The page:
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Dartmouth Medical School Dartmouth-Hitchcock Medical Center

Vital Signs

A bit of abracadabra yields better research mice

By Amos Esty

Two of Gorham's colleagues—lab manager Matthew Ranson and lab technician Jane Smith—put the machine that they've dubbed Nimbus 2000 through its paces.

It takes hard work and intelligence to succeed in science—and a bit of magic doesn't hurt. A case in point is a resource developed by Dr. James Gorham, a DMS pathologist.

Speed: In 2008, Gorham began offering a genetic analysis service—known as speed congenics—to other researchers involved in DMS's Immunology Center of Biomedical Research Excellence, a collaboration funded by the National Institutes of Health. The service, called DartMouse, cuts in half the time it takes a scientist to develop mice with a specific genetic profile. Gorham says he and the other members of the DartMouse team call the high-tech machine that makes this possible the Nimbus 2000—a nod to the state-of-the-art flying broomstick in the Harry Potter series.

Gorham says it's not easy to explain speed congenics to nonscientists, but the basic idea is that it's a faster way for researchers to combine a strain of mouse that works well for their research with another strain that has a specific genetic trait.

Breed: He compares it to crossing two breeds of dogs. If, hypothetically, the high-pitched bark of a poodle was controlled by a single gene, and if, for some reason, you wanted to produce such a bark in a German shepherd, you could breed a poodle with a shepherd. Then you'd take a pup that looked like a shepherd but had the most high-pitched bark and, again, breed it with a shepherd. Eventually, you'd get a dog very close genetically to a shepherd but with the gene for a poodle's bark. Getting there, however, could take a long time. Speed congenics makes the process go much faster by comparing the genomes of the mouse pups from every generation.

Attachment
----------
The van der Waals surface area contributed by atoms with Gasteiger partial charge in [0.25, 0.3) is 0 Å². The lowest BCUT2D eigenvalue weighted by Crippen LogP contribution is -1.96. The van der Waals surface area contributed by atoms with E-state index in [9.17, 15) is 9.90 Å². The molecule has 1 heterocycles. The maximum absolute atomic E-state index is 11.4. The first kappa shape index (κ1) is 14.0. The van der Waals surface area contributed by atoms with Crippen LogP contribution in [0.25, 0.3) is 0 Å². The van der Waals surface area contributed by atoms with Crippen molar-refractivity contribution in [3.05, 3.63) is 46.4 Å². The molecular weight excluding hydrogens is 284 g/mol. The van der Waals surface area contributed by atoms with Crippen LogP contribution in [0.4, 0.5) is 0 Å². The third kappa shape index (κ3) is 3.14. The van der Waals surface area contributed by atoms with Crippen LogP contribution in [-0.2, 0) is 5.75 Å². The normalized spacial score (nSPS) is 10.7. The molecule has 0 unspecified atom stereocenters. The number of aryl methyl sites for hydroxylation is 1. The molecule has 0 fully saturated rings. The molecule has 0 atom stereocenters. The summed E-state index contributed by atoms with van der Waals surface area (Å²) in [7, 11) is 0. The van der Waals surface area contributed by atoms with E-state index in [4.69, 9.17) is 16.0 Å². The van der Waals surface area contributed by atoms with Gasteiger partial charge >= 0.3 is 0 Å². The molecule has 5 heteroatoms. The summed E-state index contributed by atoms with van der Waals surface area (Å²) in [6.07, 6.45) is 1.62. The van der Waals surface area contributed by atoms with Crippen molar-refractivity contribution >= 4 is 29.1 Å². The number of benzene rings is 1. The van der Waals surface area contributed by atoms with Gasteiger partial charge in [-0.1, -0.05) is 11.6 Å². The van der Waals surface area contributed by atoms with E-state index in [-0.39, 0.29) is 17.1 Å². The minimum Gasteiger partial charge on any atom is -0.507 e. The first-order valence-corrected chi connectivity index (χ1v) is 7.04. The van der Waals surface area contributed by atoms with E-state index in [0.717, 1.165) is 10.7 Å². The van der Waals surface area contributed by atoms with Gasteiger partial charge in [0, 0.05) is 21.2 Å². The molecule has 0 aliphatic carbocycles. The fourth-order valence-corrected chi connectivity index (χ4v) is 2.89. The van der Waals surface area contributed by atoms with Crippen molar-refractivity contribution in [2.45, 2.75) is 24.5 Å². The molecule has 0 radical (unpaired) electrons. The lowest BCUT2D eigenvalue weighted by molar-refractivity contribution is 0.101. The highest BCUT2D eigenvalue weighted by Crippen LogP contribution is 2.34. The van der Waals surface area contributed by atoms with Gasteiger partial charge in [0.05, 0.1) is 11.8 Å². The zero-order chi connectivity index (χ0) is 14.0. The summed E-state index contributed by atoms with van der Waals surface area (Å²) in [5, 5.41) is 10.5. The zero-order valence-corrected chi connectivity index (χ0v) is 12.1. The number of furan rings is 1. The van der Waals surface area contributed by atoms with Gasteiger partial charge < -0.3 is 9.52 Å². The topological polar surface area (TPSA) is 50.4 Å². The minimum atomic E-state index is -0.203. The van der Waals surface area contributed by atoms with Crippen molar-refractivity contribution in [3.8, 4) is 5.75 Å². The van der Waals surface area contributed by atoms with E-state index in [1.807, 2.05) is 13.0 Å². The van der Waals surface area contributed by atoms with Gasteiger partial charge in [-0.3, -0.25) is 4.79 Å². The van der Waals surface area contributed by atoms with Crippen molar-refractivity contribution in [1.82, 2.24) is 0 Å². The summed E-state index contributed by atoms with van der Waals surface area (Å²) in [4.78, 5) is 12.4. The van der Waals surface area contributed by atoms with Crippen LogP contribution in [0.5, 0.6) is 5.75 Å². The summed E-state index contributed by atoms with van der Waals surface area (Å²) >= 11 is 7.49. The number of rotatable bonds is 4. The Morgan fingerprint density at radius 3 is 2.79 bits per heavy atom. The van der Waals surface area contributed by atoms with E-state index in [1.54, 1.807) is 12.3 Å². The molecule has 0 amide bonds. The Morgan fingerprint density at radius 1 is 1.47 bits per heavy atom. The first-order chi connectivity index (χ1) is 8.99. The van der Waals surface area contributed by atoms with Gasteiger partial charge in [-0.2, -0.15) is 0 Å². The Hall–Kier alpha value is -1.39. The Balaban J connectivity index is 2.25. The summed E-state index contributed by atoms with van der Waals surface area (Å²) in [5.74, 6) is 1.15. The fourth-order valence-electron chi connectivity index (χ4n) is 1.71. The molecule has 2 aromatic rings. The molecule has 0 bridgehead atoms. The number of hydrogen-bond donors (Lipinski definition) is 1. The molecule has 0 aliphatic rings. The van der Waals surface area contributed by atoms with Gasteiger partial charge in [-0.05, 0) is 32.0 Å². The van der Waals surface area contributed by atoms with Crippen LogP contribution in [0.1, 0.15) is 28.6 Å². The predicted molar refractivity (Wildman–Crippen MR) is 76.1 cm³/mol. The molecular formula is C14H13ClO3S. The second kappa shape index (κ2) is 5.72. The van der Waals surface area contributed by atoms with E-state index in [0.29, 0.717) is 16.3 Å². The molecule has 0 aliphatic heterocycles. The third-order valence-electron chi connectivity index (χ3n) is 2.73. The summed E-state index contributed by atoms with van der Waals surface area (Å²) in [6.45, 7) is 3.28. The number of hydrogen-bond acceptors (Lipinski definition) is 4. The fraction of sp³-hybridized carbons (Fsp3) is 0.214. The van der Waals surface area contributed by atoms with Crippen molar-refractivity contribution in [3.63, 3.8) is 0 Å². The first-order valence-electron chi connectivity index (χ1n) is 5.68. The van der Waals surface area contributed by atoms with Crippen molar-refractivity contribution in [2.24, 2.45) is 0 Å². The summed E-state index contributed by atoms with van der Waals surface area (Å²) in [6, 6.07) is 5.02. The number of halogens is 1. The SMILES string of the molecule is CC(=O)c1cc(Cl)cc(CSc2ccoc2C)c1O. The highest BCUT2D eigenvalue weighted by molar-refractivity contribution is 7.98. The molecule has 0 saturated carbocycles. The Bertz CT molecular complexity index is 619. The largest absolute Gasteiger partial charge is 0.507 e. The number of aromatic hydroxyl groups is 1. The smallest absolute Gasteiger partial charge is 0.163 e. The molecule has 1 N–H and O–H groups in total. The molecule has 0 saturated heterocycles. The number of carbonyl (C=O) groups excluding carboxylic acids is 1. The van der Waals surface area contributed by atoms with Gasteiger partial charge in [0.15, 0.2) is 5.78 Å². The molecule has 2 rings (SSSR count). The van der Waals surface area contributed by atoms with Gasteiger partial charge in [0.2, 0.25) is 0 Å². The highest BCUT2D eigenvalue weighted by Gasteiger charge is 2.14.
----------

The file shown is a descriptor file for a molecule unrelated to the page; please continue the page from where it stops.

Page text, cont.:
For example, Dr. Margaret Crane, an immunologist at DMS, is studying the effects of smoke and vitamin D deficiency on infection, a project relevant to the development of infections in people with chronic lung problems. A strain of mice called FVB is a good model for her work, but she is interested in finding out what happens when a gene called mindin is not functional, because it helps protect against infection.

The machine's name is a nod to the flying broomstick in Harry Potter.

Crane says that developing a mouse with the traits she needs would not be possible without speed congenics because of the time and money involved. She calls DartMouse "an incredible asset . . . their turnaround time is really, really good." Mice are essential to her work, she says, since it can't be done on human lungs, but "one of our principles is that you should use the least number of mice possible."

Demand: Researchers at more than 20 institutions outside of Dartmouth now use DartMouse, and Gorham expects demand to keep growing because a year or more of research time can be saved. "That's a very valuable year for scientists," he says. "They can begin to test their hypothesis sooner. They can get answers sooner. They can publish more quickly."

So for Crane and others, DartMouse may be just as magical as a flying broomstick—and a great deal more practical.


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